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- Lee, J.A. & Duh, QY. World J Surg (2008) 32: 683. doi:10.1007/s00268-007-9360-4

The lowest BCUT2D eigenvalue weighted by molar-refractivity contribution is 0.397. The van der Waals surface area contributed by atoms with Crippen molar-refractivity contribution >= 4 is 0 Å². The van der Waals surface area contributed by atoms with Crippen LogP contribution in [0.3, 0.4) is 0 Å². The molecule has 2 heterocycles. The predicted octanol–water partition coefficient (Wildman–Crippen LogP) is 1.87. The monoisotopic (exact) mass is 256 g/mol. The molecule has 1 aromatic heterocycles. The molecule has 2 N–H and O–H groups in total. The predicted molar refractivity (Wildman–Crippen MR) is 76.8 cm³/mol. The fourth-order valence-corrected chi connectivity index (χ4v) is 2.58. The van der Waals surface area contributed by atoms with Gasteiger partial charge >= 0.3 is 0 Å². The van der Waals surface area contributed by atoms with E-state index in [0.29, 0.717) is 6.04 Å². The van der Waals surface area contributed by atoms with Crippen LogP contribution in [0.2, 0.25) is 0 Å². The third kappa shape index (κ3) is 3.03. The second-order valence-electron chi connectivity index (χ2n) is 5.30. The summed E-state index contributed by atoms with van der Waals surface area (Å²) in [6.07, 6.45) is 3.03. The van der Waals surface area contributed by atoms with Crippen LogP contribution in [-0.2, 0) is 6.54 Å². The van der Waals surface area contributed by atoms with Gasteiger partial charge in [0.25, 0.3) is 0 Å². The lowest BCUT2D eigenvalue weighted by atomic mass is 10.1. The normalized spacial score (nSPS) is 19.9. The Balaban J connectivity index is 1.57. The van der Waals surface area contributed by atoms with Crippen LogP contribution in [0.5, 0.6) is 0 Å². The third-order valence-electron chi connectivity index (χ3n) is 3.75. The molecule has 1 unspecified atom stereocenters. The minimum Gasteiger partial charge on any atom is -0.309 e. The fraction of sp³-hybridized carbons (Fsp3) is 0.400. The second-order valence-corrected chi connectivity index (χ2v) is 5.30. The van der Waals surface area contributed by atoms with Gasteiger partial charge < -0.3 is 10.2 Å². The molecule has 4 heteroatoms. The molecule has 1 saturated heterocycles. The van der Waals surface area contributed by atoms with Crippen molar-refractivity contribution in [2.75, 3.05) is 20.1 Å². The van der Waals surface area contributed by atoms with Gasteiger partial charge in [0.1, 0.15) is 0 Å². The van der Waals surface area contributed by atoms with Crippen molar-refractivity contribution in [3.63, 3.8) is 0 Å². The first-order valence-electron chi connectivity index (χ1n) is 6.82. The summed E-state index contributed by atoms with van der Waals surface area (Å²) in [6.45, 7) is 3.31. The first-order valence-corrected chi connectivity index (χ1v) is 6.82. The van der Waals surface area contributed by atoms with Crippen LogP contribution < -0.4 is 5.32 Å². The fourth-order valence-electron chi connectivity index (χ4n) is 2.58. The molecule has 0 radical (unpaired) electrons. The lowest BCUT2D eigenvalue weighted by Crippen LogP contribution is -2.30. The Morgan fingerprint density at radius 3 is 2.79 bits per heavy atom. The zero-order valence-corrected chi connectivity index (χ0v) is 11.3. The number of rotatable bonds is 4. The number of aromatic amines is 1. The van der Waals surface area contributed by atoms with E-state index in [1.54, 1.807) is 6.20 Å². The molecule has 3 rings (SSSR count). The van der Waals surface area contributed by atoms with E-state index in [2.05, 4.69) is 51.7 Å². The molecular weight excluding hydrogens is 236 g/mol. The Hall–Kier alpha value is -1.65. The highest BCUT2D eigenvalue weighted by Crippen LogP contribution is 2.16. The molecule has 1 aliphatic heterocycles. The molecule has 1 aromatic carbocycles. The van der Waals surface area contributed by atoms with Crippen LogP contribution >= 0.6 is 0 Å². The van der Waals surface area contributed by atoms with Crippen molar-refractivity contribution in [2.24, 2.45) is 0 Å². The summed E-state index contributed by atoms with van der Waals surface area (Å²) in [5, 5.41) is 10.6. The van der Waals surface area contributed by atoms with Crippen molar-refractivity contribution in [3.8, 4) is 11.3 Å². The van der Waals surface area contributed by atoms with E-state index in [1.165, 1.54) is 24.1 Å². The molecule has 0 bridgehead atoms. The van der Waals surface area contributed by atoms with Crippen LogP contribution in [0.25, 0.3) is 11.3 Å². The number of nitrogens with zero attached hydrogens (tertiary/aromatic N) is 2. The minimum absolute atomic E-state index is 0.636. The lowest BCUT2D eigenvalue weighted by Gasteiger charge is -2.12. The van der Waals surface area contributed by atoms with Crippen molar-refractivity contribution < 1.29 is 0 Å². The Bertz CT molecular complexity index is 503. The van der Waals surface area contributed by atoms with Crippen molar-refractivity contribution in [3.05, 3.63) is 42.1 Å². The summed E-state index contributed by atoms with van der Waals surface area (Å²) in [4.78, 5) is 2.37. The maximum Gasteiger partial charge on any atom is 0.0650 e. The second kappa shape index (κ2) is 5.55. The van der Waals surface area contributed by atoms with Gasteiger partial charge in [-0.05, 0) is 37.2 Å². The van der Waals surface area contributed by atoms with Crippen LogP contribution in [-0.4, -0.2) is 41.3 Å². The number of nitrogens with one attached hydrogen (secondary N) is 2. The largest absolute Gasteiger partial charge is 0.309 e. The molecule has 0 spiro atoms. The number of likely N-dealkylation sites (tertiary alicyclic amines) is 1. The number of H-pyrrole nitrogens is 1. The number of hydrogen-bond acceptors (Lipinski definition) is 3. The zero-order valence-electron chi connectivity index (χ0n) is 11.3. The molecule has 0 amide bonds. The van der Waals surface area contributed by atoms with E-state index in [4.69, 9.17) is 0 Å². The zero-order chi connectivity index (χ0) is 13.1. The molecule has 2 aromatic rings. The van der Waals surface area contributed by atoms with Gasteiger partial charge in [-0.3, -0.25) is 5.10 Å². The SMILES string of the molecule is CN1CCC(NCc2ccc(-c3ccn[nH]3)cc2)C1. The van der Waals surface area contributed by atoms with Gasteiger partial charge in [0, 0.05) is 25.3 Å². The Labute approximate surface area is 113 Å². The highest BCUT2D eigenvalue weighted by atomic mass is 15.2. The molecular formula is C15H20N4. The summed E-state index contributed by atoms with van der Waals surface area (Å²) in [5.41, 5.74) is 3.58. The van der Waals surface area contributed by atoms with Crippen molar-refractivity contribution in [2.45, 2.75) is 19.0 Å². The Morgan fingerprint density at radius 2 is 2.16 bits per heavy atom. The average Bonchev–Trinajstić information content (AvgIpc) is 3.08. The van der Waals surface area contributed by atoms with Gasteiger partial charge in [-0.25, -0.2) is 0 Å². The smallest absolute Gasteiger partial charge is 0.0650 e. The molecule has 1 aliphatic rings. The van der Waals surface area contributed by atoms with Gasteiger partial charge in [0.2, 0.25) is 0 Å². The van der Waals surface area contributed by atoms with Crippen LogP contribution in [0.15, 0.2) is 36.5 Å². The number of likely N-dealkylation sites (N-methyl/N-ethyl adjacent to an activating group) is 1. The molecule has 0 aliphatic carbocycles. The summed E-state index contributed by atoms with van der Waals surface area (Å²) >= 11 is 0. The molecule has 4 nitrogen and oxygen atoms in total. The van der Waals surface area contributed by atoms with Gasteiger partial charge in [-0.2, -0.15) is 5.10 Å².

Paraganglioma are rare chromaffin cell tumors that develop from the neural crest cells. Parasympathetic ganglia-derived tumors are found almost exclusively in the neck and skull base and typically do not secrete catecholamines. In contrast, most sympathetic ganglia-derived tumors are found in the abdomen and produce an excess of catecholamines. Those grow within the adrenal medulla and are known as pheochromocytoma. Other sympathetic paragangliomas are also known as extra-adrenal pheochromocytomas. They arise outside of the adrenal gland and can be found anywhere along the sympathetic chain from the base of the skull and neck (5% of cases) to the bladder and prostate gland (10%). We use the term paraganglioma to refer to extra-adrenal tumors and pheochromocytoma to refer to intra-adrenal tumors. The majority of sympathetic paragangliomas are familial, commonly associated with the SDHB and SDHD gene mutations. Many are malignant. Medical management of catecholamine-secreting paraganglioma is the same as for pheochromocytoma. Favorably located abdominal paragangliomas can be safely resected laparoscopically, but the operation is technically more challenging than that for adrenalectomy.